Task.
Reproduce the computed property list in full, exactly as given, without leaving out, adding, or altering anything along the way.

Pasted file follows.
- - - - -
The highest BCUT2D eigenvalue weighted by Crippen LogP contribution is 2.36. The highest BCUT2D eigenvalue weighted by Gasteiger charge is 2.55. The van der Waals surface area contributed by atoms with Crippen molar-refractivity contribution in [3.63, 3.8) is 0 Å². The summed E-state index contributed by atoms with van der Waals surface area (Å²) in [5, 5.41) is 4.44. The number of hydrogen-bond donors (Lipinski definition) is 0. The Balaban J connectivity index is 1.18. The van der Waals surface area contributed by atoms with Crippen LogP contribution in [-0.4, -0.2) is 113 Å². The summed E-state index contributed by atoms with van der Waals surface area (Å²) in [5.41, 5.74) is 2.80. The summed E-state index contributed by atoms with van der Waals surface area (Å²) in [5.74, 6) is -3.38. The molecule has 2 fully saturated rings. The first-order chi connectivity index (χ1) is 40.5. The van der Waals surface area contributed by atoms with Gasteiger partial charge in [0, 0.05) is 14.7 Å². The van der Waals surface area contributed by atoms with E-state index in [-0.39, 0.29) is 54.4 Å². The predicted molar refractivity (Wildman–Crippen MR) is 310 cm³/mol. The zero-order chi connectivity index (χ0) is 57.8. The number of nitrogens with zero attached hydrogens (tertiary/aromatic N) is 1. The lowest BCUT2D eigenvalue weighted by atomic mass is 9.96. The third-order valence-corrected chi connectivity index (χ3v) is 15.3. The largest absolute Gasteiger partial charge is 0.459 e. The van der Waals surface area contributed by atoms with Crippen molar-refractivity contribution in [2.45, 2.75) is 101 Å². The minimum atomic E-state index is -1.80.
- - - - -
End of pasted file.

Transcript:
The highest BCUT2D eigenvalue weighted by Crippen LogP contribution is 2.36. The highest BCUT2D eigenvalue weighted by Gasteiger charge is 2.55. The van der Waals surface area contributed by atoms with Crippen molar-refractivity contribution in [3.63, 3.8) is 0 Å². The summed E-state index contributed by atoms with van der Waals surface area (Å²) in [5, 5.41) is 4.44. The number of hydrogen-bond donors (Lipinski definition) is 0. The Balaban J connectivity index is 1.18. The van der Waals surface area contributed by atoms with Crippen LogP contribution in [-0.4, -0.2) is 113 Å². The summed E-state index contributed by atoms with van der Waals surface area (Å²) in [5.41, 5.74) is 2.80. The summed E-state index contributed by atoms with van der Waals surface area (Å²) in [5.74, 6) is -3.38. The molecule has 2 fully saturated rings. The first-order chi connectivity index (χ1) is 40.5. The van der Waals surface area contributed by atoms with Gasteiger partial charge in [0, 0.05) is 14.7 Å². The van der Waals surface area contributed by atoms with E-state index in [-0.39, 0.29) is 54.4 Å². The predicted molar refractivity (Wildman–Crippen MR) is 310 cm³/mol. The zero-order chi connectivity index (χ0) is 57.8. The number of nitrogens with zero attached hydrogens (tertiary/aromatic N) is 1. The lowest BCUT2D eigenvalue weighted by atomic mass is 9.96. The third-order valence-corrected chi connectivity index (χ3v) is 15.3. The largest absolute Gasteiger partial charge is 0.459 e. The van der Waals surface area contributed by atoms with Crippen molar-refractivity contribution in [2.45, 2.75) is 101 Å². The minimum atomic E-state index is -1.80.